Worst drunk drivers in the world …

Worst drunk drivers in the world …

Alarmingly, South Africa has more drunk-driving related deaths than anywhere else in the world. As much as 58 percent of deaths are alcohol related, according to the latest Global Status Report on Road Safety for 2015, released by the World Health Organization (WHO).

Dawie Buys, manager of insurance risks at the South African Insurance Association (SAIA), warns South Africans to take heed of this shocking statistic – especially during the festive season (when drunk-driving fatalities historically spike). Motorists should never get behind the wheel or drive with anyone who exceeds the alcohol limit of 0,05 g per 100 ml.

“It must be top of mind for all motorists that drinking and driving is simply not an option, as motorists literally hold their lives and the lives of other road users in their hands.”

According to the report, a person has a 26,6 percent chance of dying in a road accident in Africa, with the next most dangerous region being the Eastern Mediterranean (where one has a 19,9 percent chance of being killed on the road).

“South Africa remains one of the more dangerous countries for road safety, with 25,1 deaths per 100 000 population,” Buys says. “The report noted, however, that there has been a steady improvement in danger levels since a peak of 33 deaths per 100 000 people, recorded in 2006.”

It is generally accepted that 80 to 90 percent of road crashes can be attributed to driver behaviour – which includes the honest mistake or error in judgement, but also driver recklessness and driver inattention. Apart from alcohol abuse, the major causes for fatal road accidents are speeding, not wearing seatbelts, no child restraints and no helmets for motorcyclists.

Buys adds that the report estimates that 7,8 percent of South Africa’s gross domestic product (GDP) is lost due to crashes on the country’s roads. “The insurance industry currently insures around R46 billion worth of cars, with 70 percent of motor claims being accident-related.

“In the majority of all accidents, alcohol plays a role. Despite motorists having extensive motor insurance cover, if they drink and drive they will not be able to claim for damages and will be held liable for their own financial loss, as well as that of the person or vehicle affected.”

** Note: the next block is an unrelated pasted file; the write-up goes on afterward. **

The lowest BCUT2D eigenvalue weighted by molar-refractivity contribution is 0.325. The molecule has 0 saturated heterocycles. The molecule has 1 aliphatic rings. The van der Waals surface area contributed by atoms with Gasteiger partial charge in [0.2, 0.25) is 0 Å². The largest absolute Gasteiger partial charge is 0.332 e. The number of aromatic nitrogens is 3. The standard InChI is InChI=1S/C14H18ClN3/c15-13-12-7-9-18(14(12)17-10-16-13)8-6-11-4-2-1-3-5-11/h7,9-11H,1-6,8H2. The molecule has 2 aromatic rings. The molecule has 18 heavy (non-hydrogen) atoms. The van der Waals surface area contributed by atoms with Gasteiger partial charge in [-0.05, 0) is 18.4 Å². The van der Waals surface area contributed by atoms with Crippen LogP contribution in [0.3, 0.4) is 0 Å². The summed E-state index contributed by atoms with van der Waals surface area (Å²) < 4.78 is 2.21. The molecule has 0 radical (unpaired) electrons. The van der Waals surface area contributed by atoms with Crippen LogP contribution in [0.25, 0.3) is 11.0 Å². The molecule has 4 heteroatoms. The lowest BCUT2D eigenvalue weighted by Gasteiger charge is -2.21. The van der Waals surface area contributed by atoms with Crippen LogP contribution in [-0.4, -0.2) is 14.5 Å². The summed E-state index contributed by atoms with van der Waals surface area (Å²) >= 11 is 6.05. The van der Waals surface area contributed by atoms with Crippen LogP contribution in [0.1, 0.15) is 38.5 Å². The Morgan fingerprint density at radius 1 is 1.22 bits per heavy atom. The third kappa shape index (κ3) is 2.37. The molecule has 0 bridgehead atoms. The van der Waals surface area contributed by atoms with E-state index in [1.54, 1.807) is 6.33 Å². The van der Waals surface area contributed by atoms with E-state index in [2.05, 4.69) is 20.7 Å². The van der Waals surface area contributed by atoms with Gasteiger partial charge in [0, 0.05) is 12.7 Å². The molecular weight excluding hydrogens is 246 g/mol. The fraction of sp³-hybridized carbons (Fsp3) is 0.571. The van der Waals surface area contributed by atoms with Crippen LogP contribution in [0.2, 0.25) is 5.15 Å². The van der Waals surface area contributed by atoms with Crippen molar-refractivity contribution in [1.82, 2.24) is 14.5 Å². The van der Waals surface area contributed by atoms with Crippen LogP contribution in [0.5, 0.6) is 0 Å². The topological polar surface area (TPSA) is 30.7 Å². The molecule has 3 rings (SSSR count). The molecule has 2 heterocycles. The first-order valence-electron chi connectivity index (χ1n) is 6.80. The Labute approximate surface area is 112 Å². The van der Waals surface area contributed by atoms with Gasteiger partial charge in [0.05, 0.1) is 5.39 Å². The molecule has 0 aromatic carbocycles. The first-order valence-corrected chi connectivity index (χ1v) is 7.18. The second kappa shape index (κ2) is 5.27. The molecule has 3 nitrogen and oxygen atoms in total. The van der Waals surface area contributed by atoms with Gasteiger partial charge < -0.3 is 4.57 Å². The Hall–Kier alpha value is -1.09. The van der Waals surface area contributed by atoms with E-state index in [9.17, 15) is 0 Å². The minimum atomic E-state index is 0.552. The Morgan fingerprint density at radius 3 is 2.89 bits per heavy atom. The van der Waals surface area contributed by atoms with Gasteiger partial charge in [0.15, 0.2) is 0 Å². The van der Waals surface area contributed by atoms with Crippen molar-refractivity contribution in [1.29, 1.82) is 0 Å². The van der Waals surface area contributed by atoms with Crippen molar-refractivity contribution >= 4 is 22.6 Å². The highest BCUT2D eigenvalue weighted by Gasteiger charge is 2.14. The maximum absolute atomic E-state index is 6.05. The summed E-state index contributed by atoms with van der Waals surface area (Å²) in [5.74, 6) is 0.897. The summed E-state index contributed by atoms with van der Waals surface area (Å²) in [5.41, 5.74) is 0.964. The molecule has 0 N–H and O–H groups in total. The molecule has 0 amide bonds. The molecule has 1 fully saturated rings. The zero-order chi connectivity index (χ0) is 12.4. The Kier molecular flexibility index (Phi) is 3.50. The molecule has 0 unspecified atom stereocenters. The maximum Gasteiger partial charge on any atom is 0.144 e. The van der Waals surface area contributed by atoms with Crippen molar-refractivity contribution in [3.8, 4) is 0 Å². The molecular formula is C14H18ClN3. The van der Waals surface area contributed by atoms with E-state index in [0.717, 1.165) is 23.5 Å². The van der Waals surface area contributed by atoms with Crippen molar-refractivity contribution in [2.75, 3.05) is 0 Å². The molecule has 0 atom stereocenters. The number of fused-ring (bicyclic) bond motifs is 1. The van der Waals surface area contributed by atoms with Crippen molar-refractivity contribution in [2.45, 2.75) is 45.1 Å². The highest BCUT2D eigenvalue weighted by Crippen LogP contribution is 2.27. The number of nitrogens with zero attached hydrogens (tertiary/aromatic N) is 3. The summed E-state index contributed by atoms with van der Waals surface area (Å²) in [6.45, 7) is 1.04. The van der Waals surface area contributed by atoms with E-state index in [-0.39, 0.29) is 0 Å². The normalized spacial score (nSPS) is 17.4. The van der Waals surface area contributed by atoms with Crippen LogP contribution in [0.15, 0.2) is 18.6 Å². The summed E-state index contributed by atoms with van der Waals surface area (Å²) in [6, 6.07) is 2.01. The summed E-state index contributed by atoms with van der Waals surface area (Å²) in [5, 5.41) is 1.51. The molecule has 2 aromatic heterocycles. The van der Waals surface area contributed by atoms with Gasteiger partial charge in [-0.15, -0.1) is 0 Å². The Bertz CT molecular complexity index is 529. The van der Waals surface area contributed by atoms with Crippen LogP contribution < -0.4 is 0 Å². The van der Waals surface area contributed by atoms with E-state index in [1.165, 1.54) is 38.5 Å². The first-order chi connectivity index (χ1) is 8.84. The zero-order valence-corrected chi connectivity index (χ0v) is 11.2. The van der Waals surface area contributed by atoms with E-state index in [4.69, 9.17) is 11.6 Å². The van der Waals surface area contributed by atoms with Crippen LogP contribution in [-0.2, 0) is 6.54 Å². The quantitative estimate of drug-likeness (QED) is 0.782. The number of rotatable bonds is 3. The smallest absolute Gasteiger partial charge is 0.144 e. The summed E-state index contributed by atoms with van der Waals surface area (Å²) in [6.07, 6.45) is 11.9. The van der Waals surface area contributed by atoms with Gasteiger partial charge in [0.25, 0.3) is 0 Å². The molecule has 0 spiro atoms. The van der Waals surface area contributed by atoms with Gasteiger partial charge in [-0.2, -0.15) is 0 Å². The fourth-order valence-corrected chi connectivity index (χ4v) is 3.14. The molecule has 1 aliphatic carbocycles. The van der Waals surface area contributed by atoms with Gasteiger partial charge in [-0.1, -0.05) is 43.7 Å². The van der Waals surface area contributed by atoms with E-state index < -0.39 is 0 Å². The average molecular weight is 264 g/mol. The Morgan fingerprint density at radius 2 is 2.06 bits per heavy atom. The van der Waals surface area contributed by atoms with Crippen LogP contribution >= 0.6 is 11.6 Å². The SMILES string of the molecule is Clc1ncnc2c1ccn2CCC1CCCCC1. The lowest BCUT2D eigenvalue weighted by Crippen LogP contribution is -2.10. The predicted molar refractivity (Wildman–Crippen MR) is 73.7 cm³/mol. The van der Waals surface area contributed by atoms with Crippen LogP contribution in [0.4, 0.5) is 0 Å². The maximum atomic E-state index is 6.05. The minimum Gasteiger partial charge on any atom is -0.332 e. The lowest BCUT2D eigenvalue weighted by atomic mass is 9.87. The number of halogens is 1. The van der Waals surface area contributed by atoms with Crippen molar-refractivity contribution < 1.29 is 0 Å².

He advises that drunk-driving prevention in South Africa must be a shared responsibility between motorists and law enforcement. “The Global Status Report of the WHO states that, while South Africa has national laws to combat drunk driving, the country scored a low four out of ten in its capacity to enforce them. Speed limit enforcement scored three out of ten, and seat-belt laws scored even worse in terms of enforcement: two out of ten. Real action from our law enforcers is necessary. If the drunk driving law is properly enforced, as has been done in the United Kingdom, United States and Australia, we will see results.”

According to Buys, the Department of Transport (DoT), through the Road Traffic Infringement Agency (RTIA), is taking steps to curb motorists’ bad driving behaviour and is in the process of finalising the Administrative Adjudication of Road Traffic Offences (AARTO) Act to reduce the carnage on roads.

“AARTO is currently in operation on a pilot basis in Johannesburg. Tshwane and Ekurhuleni Metro Councils, as well as the DoT and RTIA, are hoping to introduce the Act nationally in the second quarter of 2016.

“SAIA welcomes and supports the AARTO initiative. Its aim is to adjust motorists’ attitude towards the rules of the road and curb road accidents. This will include penalising drivers and operators who are guilty of infringements or offences through the imposition of demerit points, leading to the suspension and cancellation of driving licences, professional driving permits or operator cards; as well as rewarding law-abiding behaviour by reducing demerit points if infringements or offences are not committed over a specific period.”

He stresses, however, that such initiatives are only possible with zero bribery and corruption from both motorists and law enforcement officers. He calls for stricter law enforcement on drunk driving to ensure road safety.

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